Your quick step-by-step guide
Gaining support to implement and sustain a continuous improvement program is an oft-voiced concern within organisations. These concerns reflect frustration in both senses of the term – feeling frustrated personally and encountering attitudes that frustrate the effectiveness of the program.
Three sets of skills and methods have shown success in gaining buy-in. They are:
- Using a proven step-by-step process for leading change.
- Recognising and overcoming resistance to change.
- Applying influence principles to engage resistant stakeholders.
- Step-by-Step Process for Leading Change
Step 1: Establish a Sense of Urgency – Confronting Reality
People tend to feel comfortable with their current situation and naturally resist change – unless there is a good reason for change. The outcome of Step 1 is, in effect, a compelling business case for change. Why is this change necessary? Articulating that compelling reason – the issues with the current reality that drive an individual, a group or a company to drive others – is a critical first step.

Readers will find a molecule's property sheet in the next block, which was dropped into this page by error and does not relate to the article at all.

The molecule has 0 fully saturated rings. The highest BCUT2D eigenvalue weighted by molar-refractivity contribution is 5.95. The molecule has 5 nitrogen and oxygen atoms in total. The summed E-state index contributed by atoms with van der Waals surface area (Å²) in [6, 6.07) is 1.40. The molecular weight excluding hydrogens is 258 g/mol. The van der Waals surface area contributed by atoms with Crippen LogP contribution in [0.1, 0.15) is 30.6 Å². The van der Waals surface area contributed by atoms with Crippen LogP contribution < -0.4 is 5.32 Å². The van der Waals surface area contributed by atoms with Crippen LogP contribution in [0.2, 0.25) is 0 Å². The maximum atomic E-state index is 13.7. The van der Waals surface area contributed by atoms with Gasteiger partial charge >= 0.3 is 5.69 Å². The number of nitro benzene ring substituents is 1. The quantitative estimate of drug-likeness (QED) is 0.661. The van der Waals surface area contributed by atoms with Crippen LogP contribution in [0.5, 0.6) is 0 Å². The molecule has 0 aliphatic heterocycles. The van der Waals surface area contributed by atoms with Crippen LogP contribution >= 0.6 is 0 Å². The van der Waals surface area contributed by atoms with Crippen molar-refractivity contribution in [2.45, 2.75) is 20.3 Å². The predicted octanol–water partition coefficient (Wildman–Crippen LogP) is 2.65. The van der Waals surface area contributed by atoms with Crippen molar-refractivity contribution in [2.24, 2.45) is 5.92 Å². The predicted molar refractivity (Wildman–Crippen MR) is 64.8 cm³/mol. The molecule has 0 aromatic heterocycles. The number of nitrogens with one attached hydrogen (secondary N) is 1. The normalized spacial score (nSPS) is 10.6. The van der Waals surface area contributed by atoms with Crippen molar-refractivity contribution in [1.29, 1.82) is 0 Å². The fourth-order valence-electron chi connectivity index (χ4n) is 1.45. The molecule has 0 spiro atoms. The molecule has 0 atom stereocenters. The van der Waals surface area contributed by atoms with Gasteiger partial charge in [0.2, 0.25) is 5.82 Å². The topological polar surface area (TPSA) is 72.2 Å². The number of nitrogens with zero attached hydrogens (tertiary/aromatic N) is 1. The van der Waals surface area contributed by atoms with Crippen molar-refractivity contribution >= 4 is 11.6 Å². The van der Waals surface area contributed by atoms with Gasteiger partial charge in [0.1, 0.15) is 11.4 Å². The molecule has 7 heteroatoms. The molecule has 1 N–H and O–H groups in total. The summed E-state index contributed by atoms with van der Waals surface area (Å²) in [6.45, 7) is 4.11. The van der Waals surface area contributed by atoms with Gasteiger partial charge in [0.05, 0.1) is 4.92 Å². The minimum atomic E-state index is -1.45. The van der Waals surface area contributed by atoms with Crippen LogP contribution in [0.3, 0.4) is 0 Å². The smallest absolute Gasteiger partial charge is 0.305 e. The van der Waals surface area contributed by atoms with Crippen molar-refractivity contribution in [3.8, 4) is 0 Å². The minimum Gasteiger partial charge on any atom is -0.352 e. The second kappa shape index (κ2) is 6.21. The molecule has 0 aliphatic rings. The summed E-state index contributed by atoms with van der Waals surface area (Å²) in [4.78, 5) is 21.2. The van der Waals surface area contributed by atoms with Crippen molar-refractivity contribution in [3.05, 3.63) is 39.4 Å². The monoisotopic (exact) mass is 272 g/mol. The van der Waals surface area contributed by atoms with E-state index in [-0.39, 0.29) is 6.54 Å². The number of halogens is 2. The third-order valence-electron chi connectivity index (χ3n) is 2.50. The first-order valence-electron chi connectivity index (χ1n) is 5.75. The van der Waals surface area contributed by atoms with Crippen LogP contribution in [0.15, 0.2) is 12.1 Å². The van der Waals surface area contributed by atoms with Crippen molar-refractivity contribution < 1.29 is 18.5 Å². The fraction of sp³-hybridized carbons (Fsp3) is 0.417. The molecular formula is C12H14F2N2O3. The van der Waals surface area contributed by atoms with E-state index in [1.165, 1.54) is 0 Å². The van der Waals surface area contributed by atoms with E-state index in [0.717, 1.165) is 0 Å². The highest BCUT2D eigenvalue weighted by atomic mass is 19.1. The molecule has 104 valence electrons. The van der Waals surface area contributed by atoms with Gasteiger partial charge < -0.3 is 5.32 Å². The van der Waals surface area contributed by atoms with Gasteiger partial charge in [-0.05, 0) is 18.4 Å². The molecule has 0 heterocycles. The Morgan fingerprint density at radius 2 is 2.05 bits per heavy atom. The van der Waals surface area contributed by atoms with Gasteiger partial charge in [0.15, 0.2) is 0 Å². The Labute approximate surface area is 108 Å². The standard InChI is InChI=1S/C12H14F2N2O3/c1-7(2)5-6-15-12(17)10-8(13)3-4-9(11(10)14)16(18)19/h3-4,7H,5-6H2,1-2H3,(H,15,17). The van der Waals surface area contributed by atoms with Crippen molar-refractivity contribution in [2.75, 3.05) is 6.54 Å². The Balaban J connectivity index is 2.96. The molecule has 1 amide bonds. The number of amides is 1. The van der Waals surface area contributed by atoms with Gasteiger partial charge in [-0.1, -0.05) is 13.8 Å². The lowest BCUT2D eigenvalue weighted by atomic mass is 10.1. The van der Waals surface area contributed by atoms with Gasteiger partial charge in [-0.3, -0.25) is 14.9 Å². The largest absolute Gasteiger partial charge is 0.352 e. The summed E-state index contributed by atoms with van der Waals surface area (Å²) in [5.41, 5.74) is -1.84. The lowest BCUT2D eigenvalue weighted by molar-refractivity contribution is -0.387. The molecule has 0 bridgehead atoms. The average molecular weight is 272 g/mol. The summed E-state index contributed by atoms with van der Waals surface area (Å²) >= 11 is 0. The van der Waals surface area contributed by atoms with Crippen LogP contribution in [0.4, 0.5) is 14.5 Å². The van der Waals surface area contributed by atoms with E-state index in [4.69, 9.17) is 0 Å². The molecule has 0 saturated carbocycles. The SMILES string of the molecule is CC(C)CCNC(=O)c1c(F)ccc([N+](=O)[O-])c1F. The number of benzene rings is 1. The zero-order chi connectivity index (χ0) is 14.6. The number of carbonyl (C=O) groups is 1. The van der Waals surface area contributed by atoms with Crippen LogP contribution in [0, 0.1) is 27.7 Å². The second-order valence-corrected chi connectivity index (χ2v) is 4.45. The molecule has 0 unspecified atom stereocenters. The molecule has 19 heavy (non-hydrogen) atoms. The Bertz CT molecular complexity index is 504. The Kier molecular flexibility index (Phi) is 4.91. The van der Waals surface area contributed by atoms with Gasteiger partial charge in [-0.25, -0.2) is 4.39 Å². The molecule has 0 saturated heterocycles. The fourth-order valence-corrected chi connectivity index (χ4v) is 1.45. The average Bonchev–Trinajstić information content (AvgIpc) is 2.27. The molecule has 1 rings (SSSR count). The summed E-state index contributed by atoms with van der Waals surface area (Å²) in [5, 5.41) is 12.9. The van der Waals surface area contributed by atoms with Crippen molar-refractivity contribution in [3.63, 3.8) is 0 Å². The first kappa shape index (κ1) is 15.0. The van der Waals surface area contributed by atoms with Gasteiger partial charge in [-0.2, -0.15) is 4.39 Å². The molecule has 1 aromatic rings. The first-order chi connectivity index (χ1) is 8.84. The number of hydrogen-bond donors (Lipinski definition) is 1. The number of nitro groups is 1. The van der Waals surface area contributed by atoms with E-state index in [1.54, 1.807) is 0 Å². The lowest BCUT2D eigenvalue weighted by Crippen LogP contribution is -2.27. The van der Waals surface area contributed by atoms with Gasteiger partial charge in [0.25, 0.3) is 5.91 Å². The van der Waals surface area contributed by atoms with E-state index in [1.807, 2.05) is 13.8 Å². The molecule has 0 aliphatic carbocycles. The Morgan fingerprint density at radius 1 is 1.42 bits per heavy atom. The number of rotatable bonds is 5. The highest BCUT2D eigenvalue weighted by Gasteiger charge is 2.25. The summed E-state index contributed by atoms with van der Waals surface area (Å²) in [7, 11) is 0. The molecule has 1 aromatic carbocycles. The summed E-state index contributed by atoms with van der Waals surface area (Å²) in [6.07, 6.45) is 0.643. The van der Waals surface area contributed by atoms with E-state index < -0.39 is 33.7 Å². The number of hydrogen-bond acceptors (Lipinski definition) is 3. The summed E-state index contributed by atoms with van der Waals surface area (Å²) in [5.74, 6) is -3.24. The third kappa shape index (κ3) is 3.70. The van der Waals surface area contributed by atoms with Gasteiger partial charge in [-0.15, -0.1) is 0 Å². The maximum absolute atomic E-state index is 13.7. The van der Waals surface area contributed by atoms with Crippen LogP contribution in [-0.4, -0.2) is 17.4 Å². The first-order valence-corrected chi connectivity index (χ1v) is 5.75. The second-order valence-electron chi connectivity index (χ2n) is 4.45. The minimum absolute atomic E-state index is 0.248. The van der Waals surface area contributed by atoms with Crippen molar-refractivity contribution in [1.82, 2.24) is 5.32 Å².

For an individual project, the project charter – approved and supported by key stakeholders – can provide this compelling reason, this urgency. For a broader initiative, such as implementing an entire Lean Six Sigma (LSS) program, the substantial effort might be required to identify major issues holding the organisation back, and thus provide compelling motivation for change.
Step 2: Form a Guiding Coalition – Early Stakeholder Engagement
Implementing change by yourself is not only lonely and frustrating – it is also ineffective. It may be appropriate to combine Steps 1 and 2 to form a guiding coalition that shares your sense of urgency and then brainstorm ways to clearly articulate the “burning platform.”
For an individual project, the team is the obvious coalition – with the addition of a management sponsor or
Champion committed to the success of the project. For a LSS program, key stakeholders such as management sponsors or Champions would make a good guiding coalition – especially if the LSS program can be shown to align with achieving their own goals, the organisation’s “must-do’s” going forward. In that sense, the LSS program provides the how for achieving the goals.
Step 3: Define the Vision